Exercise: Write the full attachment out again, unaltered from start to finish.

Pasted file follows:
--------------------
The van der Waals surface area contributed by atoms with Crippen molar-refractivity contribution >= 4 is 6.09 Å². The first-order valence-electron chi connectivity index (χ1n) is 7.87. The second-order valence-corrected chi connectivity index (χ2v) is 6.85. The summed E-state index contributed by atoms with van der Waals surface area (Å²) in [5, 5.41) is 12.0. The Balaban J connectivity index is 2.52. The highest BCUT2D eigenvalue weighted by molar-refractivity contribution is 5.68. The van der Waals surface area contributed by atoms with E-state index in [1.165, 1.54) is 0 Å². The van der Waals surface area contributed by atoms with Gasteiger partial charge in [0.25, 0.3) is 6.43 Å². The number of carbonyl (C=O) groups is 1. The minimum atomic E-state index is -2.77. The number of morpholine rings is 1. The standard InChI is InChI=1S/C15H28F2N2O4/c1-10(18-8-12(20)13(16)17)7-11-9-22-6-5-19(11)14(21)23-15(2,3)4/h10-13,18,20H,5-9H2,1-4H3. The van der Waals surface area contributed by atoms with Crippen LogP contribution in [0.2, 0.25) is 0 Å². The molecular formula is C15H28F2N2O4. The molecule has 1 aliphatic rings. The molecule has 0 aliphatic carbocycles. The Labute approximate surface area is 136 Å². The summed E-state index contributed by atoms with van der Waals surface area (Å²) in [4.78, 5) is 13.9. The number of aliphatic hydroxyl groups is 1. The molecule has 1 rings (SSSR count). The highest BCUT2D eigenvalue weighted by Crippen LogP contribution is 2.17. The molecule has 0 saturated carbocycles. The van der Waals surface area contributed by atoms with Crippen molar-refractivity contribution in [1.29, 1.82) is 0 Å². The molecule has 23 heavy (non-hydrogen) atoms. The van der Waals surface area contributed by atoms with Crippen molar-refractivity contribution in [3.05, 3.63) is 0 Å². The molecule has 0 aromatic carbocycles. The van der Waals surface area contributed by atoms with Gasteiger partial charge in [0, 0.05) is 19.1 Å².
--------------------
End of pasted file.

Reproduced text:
The van der Waals surface area contributed by atoms with Crippen molar-refractivity contribution >= 4 is 6.09 Å². The first-order valence-electron chi connectivity index (χ1n) is 7.87. The second-order valence-corrected chi connectivity index (χ2v) is 6.85. The summed E-state index contributed by atoms with van der Waals surface area (Å²) in [5, 5.41) is 12.0. The Balaban J connectivity index is 2.52. The highest BCUT2D eigenvalue weighted by molar-refractivity contribution is 5.68. The van der Waals surface area contributed by atoms with E-state index in [1.165, 1.54) is 0 Å². The van der Waals surface area contributed by atoms with Gasteiger partial charge in [0.25, 0.3) is 6.43 Å². The number of carbonyl (C=O) groups is 1. The minimum atomic E-state index is -2.77. The number of morpholine rings is 1. The standard InChI is InChI=1S/C15H28F2N2O4/c1-10(18-8-12(20)13(16)17)7-11-9-22-6-5-19(11)14(21)23-15(2,3)4/h10-13,18,20H,5-9H2,1-4H3. The van der Waals surface area contributed by atoms with Crippen LogP contribution in [0.2, 0.25) is 0 Å². The molecular formula is C15H28F2N2O4. The molecule has 1 aliphatic rings. The molecule has 0 aliphatic carbocycles. The Labute approximate surface area is 136 Å². The summed E-state index contributed by atoms with van der Waals surface area (Å²) in [4.78, 5) is 13.9. The number of aliphatic hydroxyl groups is 1. The molecule has 1 rings (SSSR count). The highest BCUT2D eigenvalue weighted by Crippen LogP contribution is 2.17. The molecule has 0 saturated carbocycles. The van der Waals surface area contributed by atoms with Crippen molar-refractivity contribution in [1.29, 1.82) is 0 Å². The molecule has 23 heavy (non-hydrogen) atoms. The van der Waals surface area contributed by atoms with Crippen molar-refractivity contribution in [3.05, 3.63) is 0 Å². The molecule has 0 aromatic carbocycles. The van der Waals surface area contributed by atoms with Gasteiger partial charge in [0, 0.05) is 19.1 Å².